Plunging battery prices are bringing the age of gasoline-powered cars to an end faster than anyone expected, according to a new report from Bloomberg NEF (BNEF). That means peak oil demand will also arrive sooner than expected — which in turn means ambitious climate goals will be more affordable than previously thought.
“Sales of internal combustion passenger vehicles have already peaked, and may never recover,” BNEF’s Electric Vehicle Outlook 2019 finds.
Electric vehicle (EV) sales are now seriously eating into internal combustion engine (ICE) vehicle sales — and that trend is projected to accelerate in the coming years.
As a result, BNEF projects that oil demand will peak in 2028 for passenger vehicles, and in 2035 for commercial vehicles. “We expect demand in both sectors combined to peak in 2030,” a BNEF spokesperson told ThinkProgress in an email.
Thus, the rapid rise in EV sales will drive a slowdown, a peak, and then a drop in oil consumption. And that means oil prices and the value of investments in oil companies will fall.
Other findings in BNEF’s chart-filled report are equally astonishing. For instance, the EV adoption rate is so rapid that EVs will reach 50% of new car sales in both China and Europe around 2030 — at which point EVs will make up some 40% of new U.S. passenger vehicle sales.
What is driving the rapid adoption of EVs?
First and foremost, it’s the sharp and ongoing drop in battery prices. From 2010 through 2018, the average lithium-ion battery pack dropped a remarkable 85%, from $1,160 to $176.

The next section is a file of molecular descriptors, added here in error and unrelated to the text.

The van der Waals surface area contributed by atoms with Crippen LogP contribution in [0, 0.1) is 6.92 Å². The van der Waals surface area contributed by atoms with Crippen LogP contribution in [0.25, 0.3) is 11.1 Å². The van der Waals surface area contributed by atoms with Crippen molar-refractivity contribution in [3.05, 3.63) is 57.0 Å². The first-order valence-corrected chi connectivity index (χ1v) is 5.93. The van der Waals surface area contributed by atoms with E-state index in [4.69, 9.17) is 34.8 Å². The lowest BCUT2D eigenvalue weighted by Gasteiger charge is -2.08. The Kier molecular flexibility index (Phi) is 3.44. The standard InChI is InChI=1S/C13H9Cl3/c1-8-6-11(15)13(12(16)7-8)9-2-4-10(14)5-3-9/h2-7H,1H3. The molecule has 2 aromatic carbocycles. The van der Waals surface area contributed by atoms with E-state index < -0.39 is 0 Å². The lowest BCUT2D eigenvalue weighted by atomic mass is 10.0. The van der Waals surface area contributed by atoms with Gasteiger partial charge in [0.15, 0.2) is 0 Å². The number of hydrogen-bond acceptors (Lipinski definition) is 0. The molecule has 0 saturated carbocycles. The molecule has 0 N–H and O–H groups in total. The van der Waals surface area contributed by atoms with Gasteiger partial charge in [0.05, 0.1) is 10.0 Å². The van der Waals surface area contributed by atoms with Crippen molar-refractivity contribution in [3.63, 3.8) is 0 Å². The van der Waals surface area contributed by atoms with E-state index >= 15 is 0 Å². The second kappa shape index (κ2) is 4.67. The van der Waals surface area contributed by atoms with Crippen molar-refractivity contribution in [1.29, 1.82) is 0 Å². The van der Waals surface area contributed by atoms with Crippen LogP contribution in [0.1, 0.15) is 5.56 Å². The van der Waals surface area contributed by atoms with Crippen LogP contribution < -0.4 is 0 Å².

BNEF projects that the sharp price drop will continue, as average battery pack prices “reach $87/kWh in 2025 and $62/kWh in 2030” — a further drop of 65% from 2018 prices.
These price drops mean that the economics of owning an EV will quickly surpass that of owning a gasoline-powered car.
In three years, EVs will actually be cheaper up front than combustion vehicles, which will make EVs the increasingly attractive option. After all, they are already superior to gasoline cars in many key respects: EVs have faster acceleration, lower maintenance costs, zero tailpipe emissions, and a much lower per-mile fueling cost than petrol cars , even when running on carbon-free fuel.
Also, as batteries get cheaper, EV ranges are getting longer — 300, 400, or even 500 miles.
The time needed to charge a battery is also dropping fast. Some chargers take only 20 minutes to charge an EV, and new chargers can cut that time in half. Ultimately, next-generation batteries may be chargeable in three to five minutes.
This rapid adoption of batteries and EVs — combined with the accelerating price drops and adoption rates for renewable energy — mean that the world can decarbonize the transportation sector faster and cheaper than we thought just a few years ago.